If you are using someone else’s drill you might like to get their permission first. You do have to be quite careful not to get mud into the chuck which certainly could be a pain if the drill is normally used for indoor jobs. The 7 inch planter is only just long enough for digging holes for tulip bulbs and in hind site the longer 12 inch planter might have been better.
Finally do read the safety instructions and wear appropriate eye protection. Running on a slow speed it does not throw much soil up towards your face but it could.
Finally for the action movie 😉
For some reason my niece dissolved into fits of laughter seeing me drilling holes in the garden! The youngsters of today have no imagination!
I have to admit we are sometimes tempted by the odd gadget or two and last year at the Flowers from the Farm conference in Birmingham we were tempted to buy some ‘Soil blockers’.
One of the reasons for purchasing these was an ambition to try and reduce the amount of plastic, particularly plastic pots, we use for propagation. The ‘Soil Blockers’ allow you to create individual blocks of compost which you can sow your seeds into directly.
The Ladbrooke ‘Soil Blockers’ we bought come in three sizes; a ¾ inch mini block, a 2 inch medium block and a 4 inch large block. One very interesting feature is that using a special indent the mini block can be neatly slotted into the medium block and the medium block can be slotted into the large block when you want to transplant your developing plants. We purchased the mini and the medium sized blockers.
In theory the air around each block stops the roots of different plants tangling together and they are therefore less prone to damage when you come to plant out in the garden.
So how did we get on.
Creating the compost blocks works very well. Each block comes neatly out of the blocker and has a small dibble (technical term!) in the top to allow you to place your seed in. The down side is that loading the blocker with damp compost can be a rather messy business. We tend to start sowing early in the season to give our plants a good head start. Because it is cold and miserable outside we often work in the snug kitchen sowing seeds and pricking out. It is quite easy to sow seeds indoors with dry compost in small seed trays which you can carefully water but really not practical using large buckets of damp wet compost and a soil blocker. Really a job for the greenhouse only.
Being able to sow individual seeds in separate blocks made good use of expensive F1 seed in particular and the seeds did seem to germinate very well.
Our main problems began to emerge once the plants had started to grow. We found it quite difficult to keep the blocks moist enough. This was particularly the case for the smallest mini blocks. Watering from above tended to break down the compost blocks we had carefully created so the only satisfactory way to keep them adequately moist was to place the trays in a shallow bath of water and leave them to soak. This worked well but was extremely time consuming and was not really practical for the large number of seed trays we have to deal with each year.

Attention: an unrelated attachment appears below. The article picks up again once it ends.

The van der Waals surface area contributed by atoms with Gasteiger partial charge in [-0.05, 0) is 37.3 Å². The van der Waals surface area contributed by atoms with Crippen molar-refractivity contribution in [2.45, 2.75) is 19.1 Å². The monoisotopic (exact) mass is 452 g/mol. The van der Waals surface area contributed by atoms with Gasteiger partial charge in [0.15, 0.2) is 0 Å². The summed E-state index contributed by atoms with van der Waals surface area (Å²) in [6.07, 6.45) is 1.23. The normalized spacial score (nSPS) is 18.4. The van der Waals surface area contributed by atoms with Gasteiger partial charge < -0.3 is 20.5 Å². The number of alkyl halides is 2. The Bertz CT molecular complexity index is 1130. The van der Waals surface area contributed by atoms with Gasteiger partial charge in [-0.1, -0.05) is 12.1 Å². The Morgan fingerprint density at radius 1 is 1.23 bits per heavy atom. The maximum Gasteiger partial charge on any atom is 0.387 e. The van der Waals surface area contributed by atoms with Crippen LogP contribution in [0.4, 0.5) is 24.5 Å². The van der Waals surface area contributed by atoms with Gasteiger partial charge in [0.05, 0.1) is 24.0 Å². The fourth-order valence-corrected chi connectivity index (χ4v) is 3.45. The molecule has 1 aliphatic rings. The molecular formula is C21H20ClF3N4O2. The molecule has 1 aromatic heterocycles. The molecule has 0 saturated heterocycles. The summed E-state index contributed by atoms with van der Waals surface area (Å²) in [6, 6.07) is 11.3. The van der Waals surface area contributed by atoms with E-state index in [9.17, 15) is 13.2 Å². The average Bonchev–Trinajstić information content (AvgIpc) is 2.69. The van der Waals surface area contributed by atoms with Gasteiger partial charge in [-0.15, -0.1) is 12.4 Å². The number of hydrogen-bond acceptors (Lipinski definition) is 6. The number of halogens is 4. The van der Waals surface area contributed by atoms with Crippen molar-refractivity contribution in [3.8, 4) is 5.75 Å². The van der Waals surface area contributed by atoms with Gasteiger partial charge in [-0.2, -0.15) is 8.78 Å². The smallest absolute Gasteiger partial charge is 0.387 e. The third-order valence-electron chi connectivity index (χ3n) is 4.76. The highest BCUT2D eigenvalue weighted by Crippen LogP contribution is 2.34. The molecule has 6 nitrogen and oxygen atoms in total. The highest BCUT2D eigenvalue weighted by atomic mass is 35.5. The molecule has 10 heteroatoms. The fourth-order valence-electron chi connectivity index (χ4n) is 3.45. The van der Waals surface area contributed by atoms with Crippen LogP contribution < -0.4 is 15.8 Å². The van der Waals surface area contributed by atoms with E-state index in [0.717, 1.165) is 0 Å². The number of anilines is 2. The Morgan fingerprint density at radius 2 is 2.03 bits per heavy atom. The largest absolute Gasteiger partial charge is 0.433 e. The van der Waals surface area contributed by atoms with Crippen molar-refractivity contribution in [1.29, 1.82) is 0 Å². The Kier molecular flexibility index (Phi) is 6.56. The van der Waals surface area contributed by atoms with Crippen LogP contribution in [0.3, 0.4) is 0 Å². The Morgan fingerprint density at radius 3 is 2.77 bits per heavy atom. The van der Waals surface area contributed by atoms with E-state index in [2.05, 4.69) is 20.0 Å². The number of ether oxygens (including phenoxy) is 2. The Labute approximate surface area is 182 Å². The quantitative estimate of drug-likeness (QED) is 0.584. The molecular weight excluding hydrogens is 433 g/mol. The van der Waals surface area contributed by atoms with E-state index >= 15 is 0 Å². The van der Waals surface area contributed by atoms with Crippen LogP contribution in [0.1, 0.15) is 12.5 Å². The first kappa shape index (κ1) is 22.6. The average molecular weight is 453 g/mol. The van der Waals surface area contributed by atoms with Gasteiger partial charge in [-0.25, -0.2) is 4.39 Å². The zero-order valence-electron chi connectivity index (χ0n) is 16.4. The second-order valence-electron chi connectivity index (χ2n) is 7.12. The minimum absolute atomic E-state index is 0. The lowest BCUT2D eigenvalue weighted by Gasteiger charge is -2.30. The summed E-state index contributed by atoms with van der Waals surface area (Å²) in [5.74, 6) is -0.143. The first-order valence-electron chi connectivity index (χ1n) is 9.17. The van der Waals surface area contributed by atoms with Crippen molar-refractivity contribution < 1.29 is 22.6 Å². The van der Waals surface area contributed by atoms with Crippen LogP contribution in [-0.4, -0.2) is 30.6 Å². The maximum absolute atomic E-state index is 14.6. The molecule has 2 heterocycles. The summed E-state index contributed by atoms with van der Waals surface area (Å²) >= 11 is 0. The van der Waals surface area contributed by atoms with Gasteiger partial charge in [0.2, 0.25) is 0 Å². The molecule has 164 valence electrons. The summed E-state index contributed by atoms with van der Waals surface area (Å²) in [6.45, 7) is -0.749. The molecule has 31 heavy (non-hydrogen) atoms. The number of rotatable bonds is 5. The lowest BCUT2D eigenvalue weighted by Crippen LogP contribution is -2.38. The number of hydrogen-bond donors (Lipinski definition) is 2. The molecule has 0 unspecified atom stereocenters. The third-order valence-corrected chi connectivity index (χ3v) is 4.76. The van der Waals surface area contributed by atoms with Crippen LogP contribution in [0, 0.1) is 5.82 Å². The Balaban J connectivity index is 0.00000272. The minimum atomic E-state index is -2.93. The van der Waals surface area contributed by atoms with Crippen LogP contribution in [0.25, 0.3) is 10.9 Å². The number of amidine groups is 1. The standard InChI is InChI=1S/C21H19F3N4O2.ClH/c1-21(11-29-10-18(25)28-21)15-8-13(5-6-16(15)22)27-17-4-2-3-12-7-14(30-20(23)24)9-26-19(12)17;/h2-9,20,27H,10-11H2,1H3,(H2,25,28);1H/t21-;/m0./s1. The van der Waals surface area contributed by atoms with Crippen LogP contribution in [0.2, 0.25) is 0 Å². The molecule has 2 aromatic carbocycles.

The idea of being able to slot a mini block into the larger medium block also appealed but we found this to be very time consuming and we soon lost patience with this approach.
Over time we stopped using the mini block and sowed our seeds directly into the medium block. When the plants were large enough we either planted the blocks directly out into the garden or potted them up into larger plastic pots as appropriate. The roots held the blocks together very well and we did find them extremely easy to plant out or pot up at speed.
We found that some plants thrive better than others in the blocks – probably because we were struggling to keep them all watered well in the greenhouse and polytunnels as the weather warmed up. I was quite surprised to find that the medium blocks worked very well for podding peas for the vegetable garden. Because I loose a lot of seeds to mice and voles if I sow directly into the ground I have for a number of years started my peas off in modules and then planted these into the ground when they are big enough to look after themselves. Sowing individual seeds into the medium blocks created strong robust plants which then grew away wonderfully well when planted out. There was little or no disturbance to the roots and I think they appreciated this.
The fact that we have brought the ‘Soil blockers’ out to use again for a second year I think shows they are a valuable addition to our gardening equipment. I don’t think they actually saved us much time or reduce the number of pots we use but for some plants they worked very well indeed. In reality we use our plastic pots again and again, year after year. The watering was a real problem and so I suspect we will only use the ‘Soil Blockers’ this year for seedlings that really hate root disturbance and worked well with this approach.